Editor’s notes: Estimating the burden of childhood tuberculosis has been largely neglected until recently. Children with tuberculosis rarely transmit and therefore from a control perspective, childhood tuberculosis does not notably contribute to the continuation of the tuberculosis epidemic. This modelling paper attempts to estimate the global burden of childhood tuberculosis infection and disease. Incidence estimates are made by using adult tuberculosis prevalence data to tackle the known limitations of using paediatric notification data. A second model estimates the prevalence of infection in children and household exposure, ignoring exposure outside of the household.  As with all mathematical model predictions, precision of estimates are dependent on the data used as inputs in the model. Despite these limitations, the paper draws attention to the fact that the burden of childhood tuberculosis infection and disease is significant and reflects failure of tuberculosis control in the 22 high-burden countries. The paper also highlights the fact that household contact tracing and preventive therapy in tuberculosis-exposed children could substantially reduce future tuberculosis-related morbidity.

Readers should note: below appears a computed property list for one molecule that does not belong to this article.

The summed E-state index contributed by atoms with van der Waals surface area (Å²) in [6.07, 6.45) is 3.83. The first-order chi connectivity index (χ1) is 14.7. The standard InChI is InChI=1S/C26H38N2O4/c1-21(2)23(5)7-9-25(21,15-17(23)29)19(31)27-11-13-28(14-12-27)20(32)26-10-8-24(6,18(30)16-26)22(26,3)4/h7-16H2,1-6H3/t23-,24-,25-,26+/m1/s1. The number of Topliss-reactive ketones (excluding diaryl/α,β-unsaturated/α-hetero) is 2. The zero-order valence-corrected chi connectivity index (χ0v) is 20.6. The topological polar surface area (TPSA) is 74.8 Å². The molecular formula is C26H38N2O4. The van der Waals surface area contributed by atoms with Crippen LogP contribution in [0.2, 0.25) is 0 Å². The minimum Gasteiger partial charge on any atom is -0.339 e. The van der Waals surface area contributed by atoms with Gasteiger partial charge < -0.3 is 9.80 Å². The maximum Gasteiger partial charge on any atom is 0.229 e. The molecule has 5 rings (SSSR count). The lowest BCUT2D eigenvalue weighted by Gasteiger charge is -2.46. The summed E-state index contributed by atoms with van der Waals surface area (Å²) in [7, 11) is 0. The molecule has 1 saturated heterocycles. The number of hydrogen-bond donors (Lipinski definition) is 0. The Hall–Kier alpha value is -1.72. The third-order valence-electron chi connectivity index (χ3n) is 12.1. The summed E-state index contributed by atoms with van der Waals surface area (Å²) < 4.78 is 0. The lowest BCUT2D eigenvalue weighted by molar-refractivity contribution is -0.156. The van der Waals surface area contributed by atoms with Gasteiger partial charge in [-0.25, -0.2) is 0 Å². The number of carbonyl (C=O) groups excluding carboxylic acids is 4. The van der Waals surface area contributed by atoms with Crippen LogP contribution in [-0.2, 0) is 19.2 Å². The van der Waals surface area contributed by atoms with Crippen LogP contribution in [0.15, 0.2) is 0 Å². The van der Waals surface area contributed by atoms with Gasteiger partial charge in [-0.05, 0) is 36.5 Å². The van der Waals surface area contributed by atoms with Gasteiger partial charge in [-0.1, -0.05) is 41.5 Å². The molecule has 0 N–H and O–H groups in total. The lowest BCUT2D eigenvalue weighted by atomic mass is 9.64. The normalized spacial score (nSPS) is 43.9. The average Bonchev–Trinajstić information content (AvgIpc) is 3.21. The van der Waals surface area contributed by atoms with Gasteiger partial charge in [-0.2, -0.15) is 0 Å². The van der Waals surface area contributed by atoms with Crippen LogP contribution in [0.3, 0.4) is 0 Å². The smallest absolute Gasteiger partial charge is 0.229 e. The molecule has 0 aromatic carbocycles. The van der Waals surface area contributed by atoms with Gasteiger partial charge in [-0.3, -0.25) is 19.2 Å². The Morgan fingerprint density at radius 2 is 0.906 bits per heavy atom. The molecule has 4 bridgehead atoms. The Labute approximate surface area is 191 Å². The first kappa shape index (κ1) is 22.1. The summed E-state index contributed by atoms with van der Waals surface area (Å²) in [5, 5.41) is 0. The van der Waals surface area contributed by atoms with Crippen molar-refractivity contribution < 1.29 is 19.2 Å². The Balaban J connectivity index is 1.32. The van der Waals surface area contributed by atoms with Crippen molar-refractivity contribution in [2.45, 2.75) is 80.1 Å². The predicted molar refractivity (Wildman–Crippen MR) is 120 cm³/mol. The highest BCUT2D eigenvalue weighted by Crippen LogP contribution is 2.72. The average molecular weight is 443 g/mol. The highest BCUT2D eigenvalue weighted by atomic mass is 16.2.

Avoid TB deaths
Comorbidity, Epidemiology
Africa, Asia, Latin America
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Applying theory on stigma to the life histories of children living with HIV

The "moral career" of perinatally HIV-infected children: revisiting Goffman's concept.

Cruz ML, Bastos FI, Darmont M, Dickstein P, Monteiro S. AIDS Care. 2014 Jul 23:1-4. [Epub ahead of print]